The Chronic Pain Policy Coalition (CPPC) in the UK gets good support from politicians, doctors, pharma and patients’ groups. On 7th December, Marian Nicholson of Pain UK and PAE attended a meeting organised in the House of Commons Jubilee Room, to discuss “Chronic Pain in Primary Care”.
CPPC co-chair, Dr Martin Johnson, a GP, reported on a survey of 1,027 chronic pain patients and their interaction with GPs. A few of the results from the survey, done by the TalkHealth website:
- 43% had had their pain medication reviewed in the last 6 months, but 25% of patients had never had it reviewed at all.
- 83% reported experiencing side effects form their pain medication
- 51% do not feel that their GP understands how to treat chronic pain.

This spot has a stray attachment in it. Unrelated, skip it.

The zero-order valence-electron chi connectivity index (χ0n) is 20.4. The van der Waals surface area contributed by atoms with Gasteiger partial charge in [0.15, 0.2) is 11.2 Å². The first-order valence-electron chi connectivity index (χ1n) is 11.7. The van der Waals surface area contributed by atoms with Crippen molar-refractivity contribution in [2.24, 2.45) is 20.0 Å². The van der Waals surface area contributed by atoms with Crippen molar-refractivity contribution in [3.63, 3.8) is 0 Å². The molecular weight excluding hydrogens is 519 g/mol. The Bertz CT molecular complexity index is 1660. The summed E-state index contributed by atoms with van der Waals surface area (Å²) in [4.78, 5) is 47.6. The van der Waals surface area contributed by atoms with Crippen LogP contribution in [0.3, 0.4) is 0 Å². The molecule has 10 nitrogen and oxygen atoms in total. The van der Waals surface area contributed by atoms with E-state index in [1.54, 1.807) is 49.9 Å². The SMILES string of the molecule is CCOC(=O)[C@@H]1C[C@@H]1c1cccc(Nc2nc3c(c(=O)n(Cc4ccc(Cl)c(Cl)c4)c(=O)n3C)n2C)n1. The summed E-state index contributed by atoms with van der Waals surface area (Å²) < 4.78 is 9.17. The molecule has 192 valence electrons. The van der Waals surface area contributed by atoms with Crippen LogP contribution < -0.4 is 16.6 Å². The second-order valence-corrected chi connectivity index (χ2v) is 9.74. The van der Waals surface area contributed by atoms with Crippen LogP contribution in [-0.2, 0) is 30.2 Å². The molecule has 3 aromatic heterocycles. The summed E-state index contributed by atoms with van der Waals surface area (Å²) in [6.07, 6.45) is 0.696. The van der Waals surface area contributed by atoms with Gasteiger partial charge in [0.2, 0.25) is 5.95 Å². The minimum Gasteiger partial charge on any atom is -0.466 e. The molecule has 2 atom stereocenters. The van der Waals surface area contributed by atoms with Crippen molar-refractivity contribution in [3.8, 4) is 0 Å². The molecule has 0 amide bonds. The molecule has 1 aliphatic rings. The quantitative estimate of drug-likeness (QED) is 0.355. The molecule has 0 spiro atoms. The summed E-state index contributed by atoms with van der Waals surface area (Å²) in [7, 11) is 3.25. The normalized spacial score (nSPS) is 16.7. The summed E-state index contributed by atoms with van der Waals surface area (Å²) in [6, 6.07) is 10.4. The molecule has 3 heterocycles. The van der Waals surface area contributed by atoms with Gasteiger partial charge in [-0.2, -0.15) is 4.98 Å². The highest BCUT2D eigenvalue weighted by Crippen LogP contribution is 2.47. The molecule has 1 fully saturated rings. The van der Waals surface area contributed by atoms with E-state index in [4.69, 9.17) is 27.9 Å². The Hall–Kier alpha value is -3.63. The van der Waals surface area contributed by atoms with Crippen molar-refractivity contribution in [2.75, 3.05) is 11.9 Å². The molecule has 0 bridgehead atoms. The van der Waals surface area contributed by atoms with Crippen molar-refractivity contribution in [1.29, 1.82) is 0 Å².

Another speaker told us how poor drugs are overall in treating chronic Pain. Pete Moore of Pain Toolkit (http://www.paintoolkit.org/) agreed with her. They both emphasised that patients should be introduced to pain management programmes immediately and not have it suggested as a last resort when no drug or other treatment has helped.
From Pain Concern, a patient support group, Heather Wallace explained how patients report how incredibly valuable these are. She mentioned that doctors reported reluctance to suggest that patients access support groups because they did not know what information the patient might be given and that support groups were not necessarily permanent, as they rely on volunteer ‘staff’. When networking later with Heather, Chris Hughes and Jean Gavin, all from Pain Concern, we asked ourselves when GPs would realise that they can no longer control the information that their patients see: no use preventing patients from accessing a patient support group when information on the web is easily accessible and not always accurate.